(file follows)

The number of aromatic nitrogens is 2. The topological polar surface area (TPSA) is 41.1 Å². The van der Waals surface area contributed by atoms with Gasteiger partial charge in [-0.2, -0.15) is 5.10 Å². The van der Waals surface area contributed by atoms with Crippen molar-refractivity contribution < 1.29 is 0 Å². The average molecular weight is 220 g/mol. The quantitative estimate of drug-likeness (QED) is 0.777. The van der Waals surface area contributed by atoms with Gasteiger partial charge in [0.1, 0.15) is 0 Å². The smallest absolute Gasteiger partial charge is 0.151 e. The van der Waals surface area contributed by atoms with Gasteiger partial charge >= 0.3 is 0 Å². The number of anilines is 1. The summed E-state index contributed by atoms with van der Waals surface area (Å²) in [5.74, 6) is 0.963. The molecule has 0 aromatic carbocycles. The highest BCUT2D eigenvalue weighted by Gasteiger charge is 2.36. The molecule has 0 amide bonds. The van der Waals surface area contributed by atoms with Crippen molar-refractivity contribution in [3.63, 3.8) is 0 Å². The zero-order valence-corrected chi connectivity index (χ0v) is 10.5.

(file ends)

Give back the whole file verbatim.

The number of aromatic nitrogens is 2. The topological polar surface area (TPSA) is 41.1 Å². The van der Waals surface area contributed by atoms with Gasteiger partial charge in [-0.2, -0.15) is 5.10 Å². The van der Waals surface area contributed by atoms with Crippen molar-refractivity contribution < 1.29 is 0 Å². The average molecular weight is 220 g/mol. The quantitative estimate of drug-likeness (QED) is 0.777. The van der Waals surface area contributed by atoms with Gasteiger partial charge in [0.1, 0.15) is 0 Å². The smallest absolute Gasteiger partial charge is 0.151 e. The van der Waals surface area contributed by atoms with Gasteiger partial charge >= 0.3 is 0 Å². The number of anilines is 1. The summed E-state index contributed by atoms with van der Waals surface area (Å²) in [5.74, 6) is 0.963. The molecule has 0 aromatic carbocycles. The highest BCUT2D eigenvalue weighted by Gasteiger charge is 2.36. The molecule has 0 amide bonds. The van der Waals surface area contributed by atoms with Crippen molar-refractivity contribution in [3.63, 3.8) is 0 Å². The zero-order valence-corrected chi connectivity index (χ0v) is 10.5.